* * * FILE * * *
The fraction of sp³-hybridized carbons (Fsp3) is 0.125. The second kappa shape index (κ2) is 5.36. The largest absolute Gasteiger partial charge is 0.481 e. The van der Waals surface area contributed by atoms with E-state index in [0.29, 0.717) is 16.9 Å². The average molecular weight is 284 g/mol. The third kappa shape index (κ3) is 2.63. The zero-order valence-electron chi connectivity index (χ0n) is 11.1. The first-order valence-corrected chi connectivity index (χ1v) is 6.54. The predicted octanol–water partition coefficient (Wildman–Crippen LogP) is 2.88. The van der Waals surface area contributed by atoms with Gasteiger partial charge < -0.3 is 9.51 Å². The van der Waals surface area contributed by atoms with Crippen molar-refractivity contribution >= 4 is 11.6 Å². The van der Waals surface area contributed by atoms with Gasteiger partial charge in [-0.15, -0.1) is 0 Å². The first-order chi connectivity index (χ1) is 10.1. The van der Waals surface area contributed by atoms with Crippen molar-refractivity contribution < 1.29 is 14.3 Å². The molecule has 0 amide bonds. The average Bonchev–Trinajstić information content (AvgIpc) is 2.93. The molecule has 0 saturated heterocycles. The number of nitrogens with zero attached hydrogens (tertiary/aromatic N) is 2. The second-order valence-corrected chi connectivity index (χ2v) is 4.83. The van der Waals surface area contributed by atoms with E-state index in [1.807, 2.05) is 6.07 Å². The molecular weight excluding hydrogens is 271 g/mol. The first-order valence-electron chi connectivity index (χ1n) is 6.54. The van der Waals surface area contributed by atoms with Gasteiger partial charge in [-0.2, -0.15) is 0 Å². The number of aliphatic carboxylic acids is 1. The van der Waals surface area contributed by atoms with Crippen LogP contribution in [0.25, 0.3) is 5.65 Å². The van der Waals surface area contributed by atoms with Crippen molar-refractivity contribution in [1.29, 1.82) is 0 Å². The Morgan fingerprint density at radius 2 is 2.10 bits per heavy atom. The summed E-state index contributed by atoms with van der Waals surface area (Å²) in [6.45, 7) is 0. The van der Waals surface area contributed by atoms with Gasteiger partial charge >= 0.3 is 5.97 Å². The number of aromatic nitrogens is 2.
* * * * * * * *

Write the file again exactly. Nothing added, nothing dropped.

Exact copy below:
The fraction of sp³-hybridized carbons (Fsp3) is 0.125. The second kappa shape index (κ2) is 5.36. The largest absolute Gasteiger partial charge is 0.481 e. The van der Waals surface area contributed by atoms with E-state index in [0.29, 0.717) is 16.9 Å². The average molecular weight is 284 g/mol. The third kappa shape index (κ3) is 2.63. The zero-order valence-electron chi connectivity index (χ0n) is 11.1. The first-order valence-corrected chi connectivity index (χ1v) is 6.54. The predicted octanol–water partition coefficient (Wildman–Crippen LogP) is 2.88. The van der Waals surface area contributed by atoms with Gasteiger partial charge < -0.3 is 9.51 Å². The van der Waals surface area contributed by atoms with Crippen molar-refractivity contribution >= 4 is 11.6 Å². The van der Waals surface area contributed by atoms with Gasteiger partial charge in [-0.15, -0.1) is 0 Å². The first-order chi connectivity index (χ1) is 10.1. The van der Waals surface area contributed by atoms with Crippen molar-refractivity contribution < 1.29 is 14.3 Å². The molecule has 0 amide bonds. The average Bonchev–Trinajstić information content (AvgIpc) is 2.93. The molecule has 0 saturated heterocycles. The number of nitrogens with zero attached hydrogens (tertiary/aromatic N) is 2. The second-order valence-corrected chi connectivity index (χ2v) is 4.83. The van der Waals surface area contributed by atoms with E-state index in [1.807, 2.05) is 6.07 Å². The molecular weight excluding hydrogens is 271 g/mol. The first-order valence-electron chi connectivity index (χ1n) is 6.54. The van der Waals surface area contributed by atoms with Gasteiger partial charge in [-0.2, -0.15) is 0 Å². The number of aliphatic carboxylic acids is 1. The van der Waals surface area contributed by atoms with Crippen LogP contribution in [0.25, 0.3) is 5.65 Å². The van der Waals surface area contributed by atoms with Crippen molar-refractivity contribution in [1.29, 1.82) is 0 Å². The Morgan fingerprint density at radius 2 is 2.10 bits per heavy atom. The summed E-state index contributed by atoms with van der Waals surface area (Å²) in [6.45, 7) is 0. The van der Waals surface area contributed by atoms with Gasteiger partial charge >= 0.3 is 5.97 Å². The number of aromatic nitrogens is 2.